Dugan spent 30 days in the hospital in Japan without surgery and was eventually shipped home. He served in China Lake until his honorable discharge as a staff sergeant in 1952.
Years later, after colon surgery, doctors discovered Dugan was still full of shrapnel.
You wonder, though, what else Dugan brought home from the war.
His memory is clear, but he doesn't pontificate or gab. He's reluctant to talk politics, but he allows that MacArthur might have made some bad choices and lost a lot of lives. Perhaps he stayed too long on the job.
"I have more respect for my fellow servicemen. ... I learned respect for the law, your flag and your country."
He flies that flag night and day on an illuminated pole in front of his house. The Marine flag flies just below it.
After tremendous loss of life, the Korean War ended in a cease-fire 60 years ago this week. Armistice stopped, but did not settle, the conflict. And North Korea remains a terrifying place.
Dugan heard the news and thought: "That's it? Everybody picks up and goes back to their own side?"
Still, he doesn't feel it was in vain. Korea itself might not have been worth fighting over, but it represented a greater cause.
"If we hadn't stopped them, it would be all North Korea today. We stopped communism from running wild."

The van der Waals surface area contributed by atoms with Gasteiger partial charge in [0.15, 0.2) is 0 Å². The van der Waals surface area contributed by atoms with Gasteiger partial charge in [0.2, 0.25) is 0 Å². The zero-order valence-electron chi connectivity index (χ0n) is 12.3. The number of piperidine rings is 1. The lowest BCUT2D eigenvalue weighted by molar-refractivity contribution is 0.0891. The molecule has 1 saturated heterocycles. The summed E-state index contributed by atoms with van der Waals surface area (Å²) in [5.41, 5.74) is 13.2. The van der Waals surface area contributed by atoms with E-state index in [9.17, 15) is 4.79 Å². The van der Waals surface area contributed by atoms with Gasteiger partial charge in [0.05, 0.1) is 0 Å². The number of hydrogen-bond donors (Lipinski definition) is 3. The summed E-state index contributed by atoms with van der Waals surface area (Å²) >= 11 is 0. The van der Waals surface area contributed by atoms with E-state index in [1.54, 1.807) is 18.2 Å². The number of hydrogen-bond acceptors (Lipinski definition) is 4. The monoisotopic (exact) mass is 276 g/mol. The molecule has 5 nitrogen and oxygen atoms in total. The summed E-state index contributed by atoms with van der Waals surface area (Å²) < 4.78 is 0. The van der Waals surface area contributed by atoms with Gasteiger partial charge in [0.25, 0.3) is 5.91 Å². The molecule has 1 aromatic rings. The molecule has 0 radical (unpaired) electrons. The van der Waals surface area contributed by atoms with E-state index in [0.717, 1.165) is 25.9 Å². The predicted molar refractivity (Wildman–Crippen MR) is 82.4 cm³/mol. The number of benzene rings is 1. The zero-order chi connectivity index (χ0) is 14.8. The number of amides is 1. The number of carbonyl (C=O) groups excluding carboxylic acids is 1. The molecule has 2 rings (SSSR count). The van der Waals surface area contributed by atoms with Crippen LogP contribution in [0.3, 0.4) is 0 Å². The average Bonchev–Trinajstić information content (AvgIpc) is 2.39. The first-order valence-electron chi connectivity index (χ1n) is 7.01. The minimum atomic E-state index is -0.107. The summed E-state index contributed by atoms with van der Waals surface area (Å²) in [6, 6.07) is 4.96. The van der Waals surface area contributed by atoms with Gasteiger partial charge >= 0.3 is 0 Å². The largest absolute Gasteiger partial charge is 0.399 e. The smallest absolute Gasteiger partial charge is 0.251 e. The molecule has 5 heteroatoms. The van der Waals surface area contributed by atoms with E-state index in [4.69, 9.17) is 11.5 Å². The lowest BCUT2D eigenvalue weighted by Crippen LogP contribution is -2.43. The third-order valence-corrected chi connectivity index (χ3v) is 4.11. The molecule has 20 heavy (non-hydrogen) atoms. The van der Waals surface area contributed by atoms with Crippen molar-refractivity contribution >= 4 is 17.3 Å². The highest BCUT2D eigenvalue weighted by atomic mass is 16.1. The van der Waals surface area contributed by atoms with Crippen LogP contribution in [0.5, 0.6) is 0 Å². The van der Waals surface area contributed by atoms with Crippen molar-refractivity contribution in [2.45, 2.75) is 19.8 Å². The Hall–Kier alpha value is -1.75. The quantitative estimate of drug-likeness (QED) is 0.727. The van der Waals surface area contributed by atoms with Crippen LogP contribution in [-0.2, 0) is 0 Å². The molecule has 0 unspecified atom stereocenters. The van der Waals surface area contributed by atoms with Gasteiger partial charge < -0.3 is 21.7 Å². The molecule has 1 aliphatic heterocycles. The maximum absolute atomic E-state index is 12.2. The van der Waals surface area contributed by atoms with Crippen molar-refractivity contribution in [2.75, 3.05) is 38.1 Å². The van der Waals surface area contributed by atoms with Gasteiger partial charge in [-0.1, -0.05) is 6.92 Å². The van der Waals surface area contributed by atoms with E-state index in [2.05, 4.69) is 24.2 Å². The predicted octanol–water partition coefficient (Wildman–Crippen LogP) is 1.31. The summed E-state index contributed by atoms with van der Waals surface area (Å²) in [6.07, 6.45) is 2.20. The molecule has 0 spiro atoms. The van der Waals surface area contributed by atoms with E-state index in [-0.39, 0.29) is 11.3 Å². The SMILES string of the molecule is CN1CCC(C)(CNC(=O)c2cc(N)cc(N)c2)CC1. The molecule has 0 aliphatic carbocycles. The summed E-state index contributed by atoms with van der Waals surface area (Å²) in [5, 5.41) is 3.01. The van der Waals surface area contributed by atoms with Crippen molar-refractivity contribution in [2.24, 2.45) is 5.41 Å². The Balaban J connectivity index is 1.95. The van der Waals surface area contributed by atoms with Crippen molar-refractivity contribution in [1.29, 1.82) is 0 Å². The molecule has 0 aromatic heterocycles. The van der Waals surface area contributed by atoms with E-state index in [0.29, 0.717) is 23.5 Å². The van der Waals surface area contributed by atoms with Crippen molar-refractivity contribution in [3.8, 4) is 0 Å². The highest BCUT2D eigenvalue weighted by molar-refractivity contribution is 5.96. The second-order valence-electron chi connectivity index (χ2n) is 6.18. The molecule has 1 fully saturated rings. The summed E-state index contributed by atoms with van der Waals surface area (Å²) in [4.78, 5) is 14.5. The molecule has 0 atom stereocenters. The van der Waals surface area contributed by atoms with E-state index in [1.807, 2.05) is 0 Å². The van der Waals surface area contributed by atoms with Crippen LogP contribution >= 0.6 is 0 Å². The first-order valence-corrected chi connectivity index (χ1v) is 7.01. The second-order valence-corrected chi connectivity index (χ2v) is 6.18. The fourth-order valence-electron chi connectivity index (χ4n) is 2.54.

Korea has been called the "forgotten war." Shamefully, it fell through the cracks of history between World War II and Vietnam.
Dugan wants us to remember. He's part of the Freedom Committee of Orange County (fc-oc.org), a veterans' group that offers "living history" lessons to students.
Dugan's father did not discuss World War I with him, and Dugan did not discuss Korea with his sons, who did not serve in the military.
You understand he does his talking with other veterans.
For years he attended reunions for the Juneau, but their numbers are dwindling.
"I lost six friends in the last 30 days."
At least three days per month, he serves in the honor guard for military funerals at Riverside National Cemetery. His wife, Lois, is buried there, and Dugan's name is on the gravestone to lie beside her.
You have to imagine it's hot in the high collar of his Marine dress blues, but wearing them, he stands erect and his posture is perfect.